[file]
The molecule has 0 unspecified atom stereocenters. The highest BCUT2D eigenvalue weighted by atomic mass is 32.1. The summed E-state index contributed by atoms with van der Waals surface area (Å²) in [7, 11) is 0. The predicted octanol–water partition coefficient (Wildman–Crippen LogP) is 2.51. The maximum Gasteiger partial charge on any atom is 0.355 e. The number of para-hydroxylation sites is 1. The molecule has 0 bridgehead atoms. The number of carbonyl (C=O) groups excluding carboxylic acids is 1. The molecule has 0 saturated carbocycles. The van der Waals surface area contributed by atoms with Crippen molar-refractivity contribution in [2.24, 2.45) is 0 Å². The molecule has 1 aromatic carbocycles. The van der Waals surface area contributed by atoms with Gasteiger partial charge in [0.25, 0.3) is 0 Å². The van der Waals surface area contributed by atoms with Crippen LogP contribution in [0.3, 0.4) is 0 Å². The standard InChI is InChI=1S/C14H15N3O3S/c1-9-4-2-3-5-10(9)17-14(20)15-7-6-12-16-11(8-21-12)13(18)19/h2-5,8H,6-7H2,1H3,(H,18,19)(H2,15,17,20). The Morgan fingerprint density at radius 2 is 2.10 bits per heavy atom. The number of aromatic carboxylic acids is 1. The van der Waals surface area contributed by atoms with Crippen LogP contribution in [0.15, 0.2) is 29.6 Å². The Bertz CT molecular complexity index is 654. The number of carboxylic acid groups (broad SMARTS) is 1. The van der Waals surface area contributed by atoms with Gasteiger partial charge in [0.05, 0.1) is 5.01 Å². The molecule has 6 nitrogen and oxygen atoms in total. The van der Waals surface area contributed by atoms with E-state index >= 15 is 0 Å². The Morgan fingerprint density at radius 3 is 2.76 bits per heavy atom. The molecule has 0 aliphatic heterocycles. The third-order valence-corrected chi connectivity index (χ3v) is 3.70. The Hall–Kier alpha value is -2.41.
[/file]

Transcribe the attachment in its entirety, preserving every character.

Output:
The molecule has 0 unspecified atom stereocenters. The highest BCUT2D eigenvalue weighted by atomic mass is 32.1. The summed E-state index contributed by atoms with van der Waals surface area (Å²) in [7, 11) is 0. The predicted octanol–water partition coefficient (Wildman–Crippen LogP) is 2.51. The maximum Gasteiger partial charge on any atom is 0.355 e. The number of para-hydroxylation sites is 1. The molecule has 0 bridgehead atoms. The number of carbonyl (C=O) groups excluding carboxylic acids is 1. The molecule has 0 saturated carbocycles. The van der Waals surface area contributed by atoms with Crippen molar-refractivity contribution in [2.24, 2.45) is 0 Å². The molecule has 1 aromatic carbocycles. The van der Waals surface area contributed by atoms with Gasteiger partial charge in [0.25, 0.3) is 0 Å². The van der Waals surface area contributed by atoms with Crippen LogP contribution in [0.3, 0.4) is 0 Å². The standard InChI is InChI=1S/C14H15N3O3S/c1-9-4-2-3-5-10(9)17-14(20)15-7-6-12-16-11(8-21-12)13(18)19/h2-5,8H,6-7H2,1H3,(H,18,19)(H2,15,17,20). The Morgan fingerprint density at radius 2 is 2.10 bits per heavy atom. The number of aromatic carboxylic acids is 1. The van der Waals surface area contributed by atoms with Crippen LogP contribution in [0.15, 0.2) is 29.6 Å². The Bertz CT molecular complexity index is 654. The number of carboxylic acid groups (broad SMARTS) is 1. The van der Waals surface area contributed by atoms with Gasteiger partial charge in [0.05, 0.1) is 5.01 Å². The molecule has 6 nitrogen and oxygen atoms in total. The van der Waals surface area contributed by atoms with E-state index >= 15 is 0 Å². The Morgan fingerprint density at radius 3 is 2.76 bits per heavy atom. The molecule has 0 aliphatic heterocycles. The third-order valence-corrected chi connectivity index (χ3v) is 3.70. The Hall–Kier alpha value is -2.41.